In ACS Nano, PhD student Ruben Hamans and his colleagues at DIFFER and TU/e show how an array of metallic nanoparticles enhances light emission from nearby fluorescent molecules.
Why do fluorescent molecules shine brighter when they are on top an array of metallic nanoparticles? PhD student Ruben Hamans decided to find out together with colleagues from the DIFFER group on Nanomaterials for Energy Applications and TU/e's Surface Photonics group. Their paper in the scientific journal ACS Nano shows that, surprisingly, the array's electromagnetic field didn't make the fluorescent molecules emit more light. Rather, the rows of nano-antennas caused constructive interference that focuses all the emitted light in the forward direction, straight away from the surface (see illustration).
Nano-arrays: sensitive to light
Arrays of metallic nanostructures are a hot topic in physics because of their strong interaction with light, both in emitting and picking up electromagnetic waves. Understanding that process could open the way to applications from light harvesting in energy conversion devices, to sensing chemicals and solid-state lighting.
Ruben Hamans: “It has already been shown that particle arrays can influence the overall brightness of fluorescent molecules and the direction of their light emission, however so far we did not know how those properties were related to the position of the molecule relative to the particles in the array. With our super-resolution technique, we can now resolve nanoscale details of how light is emitted by individual molecules in the vicinity of these arrays. By combining our experimental imaging technique with numerical calculations, we discovered that nanoparticle arrays can “force” the light emitted by fluorescent molecules to be focused into a specific direction. This insight can have implications for photonic devices based on nanoparticle arrays, such as solid-state lighting and optical sensors.”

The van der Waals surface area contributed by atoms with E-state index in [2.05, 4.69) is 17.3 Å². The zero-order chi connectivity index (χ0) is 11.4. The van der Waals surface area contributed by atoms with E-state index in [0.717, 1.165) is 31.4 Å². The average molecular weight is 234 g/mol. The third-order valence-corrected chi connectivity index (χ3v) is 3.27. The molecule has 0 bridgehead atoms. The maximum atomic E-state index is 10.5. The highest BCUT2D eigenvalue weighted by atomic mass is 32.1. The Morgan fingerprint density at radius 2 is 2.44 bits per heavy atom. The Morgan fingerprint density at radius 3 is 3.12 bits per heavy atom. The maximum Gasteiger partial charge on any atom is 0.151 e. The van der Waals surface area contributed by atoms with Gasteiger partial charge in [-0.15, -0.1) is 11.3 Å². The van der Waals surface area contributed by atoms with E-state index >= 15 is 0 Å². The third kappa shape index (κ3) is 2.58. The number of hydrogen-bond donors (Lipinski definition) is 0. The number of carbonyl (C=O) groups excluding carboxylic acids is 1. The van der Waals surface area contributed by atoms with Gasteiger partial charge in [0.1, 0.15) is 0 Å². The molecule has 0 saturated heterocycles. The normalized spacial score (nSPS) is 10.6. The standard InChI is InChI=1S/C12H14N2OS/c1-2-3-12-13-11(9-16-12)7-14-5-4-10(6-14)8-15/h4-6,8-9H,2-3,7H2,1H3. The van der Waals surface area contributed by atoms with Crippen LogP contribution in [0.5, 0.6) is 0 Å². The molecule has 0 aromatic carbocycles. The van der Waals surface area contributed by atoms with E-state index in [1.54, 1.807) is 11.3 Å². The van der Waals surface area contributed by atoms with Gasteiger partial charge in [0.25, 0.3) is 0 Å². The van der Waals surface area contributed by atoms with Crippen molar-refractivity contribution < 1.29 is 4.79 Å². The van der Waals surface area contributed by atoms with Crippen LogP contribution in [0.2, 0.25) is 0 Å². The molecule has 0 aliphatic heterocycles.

Typical signal observed on the camera of the microscope. Each bright spot corresponds to the fluorescence burst of one molecule. The size of the video corresponds to about 20 µm by 20 µm.
Andrea Baldi explains why it is hard to study nanoparticle arrays: "Their interparticle separation is typically of the order of the light wavelength (between 400 and 700 nanometers), making them very difficult to study with conventional optical microscopes.
In optics there is a fundamental limit to the resolution of a microscope called the diffraction limit. The diffraction limit states that, even with the best conventional optical microscope, it is impossible to distinguish two objects closer than about λ/2, where λ is the wavelength of the light used. Andrea Baldi: "In recent years, however, several optical microscopy techniques have been developed to “beat” the diffraction limit and image deeply sub-wavelength structures. These discoveries are so significant that they were recognized with the 2014 Nobel prize in Chemistry."
"At DIFFER we have assembled a super-resolution microscope capable of measuring the light emitted by a single molecule and finding its position within a few nanometers", explains Baldi. "In the present work we used an advanced optical microscopy technique called photo-activated localization microscopy (PALM) to map the influence of nanoparticle arrays on the light emission of single molecules with a resolution of only a few tens of nanometers. Our publication in ACS Nano shows that the enhanced light emission measured for molecules in proximity of an array arises from a “focusing” effect due to the collective influence of all the nanoparticles."
Super-Resolution Mapping of Enhanced Emission by Collective Plasmonic Resonances
ACS Nano, Article ASAP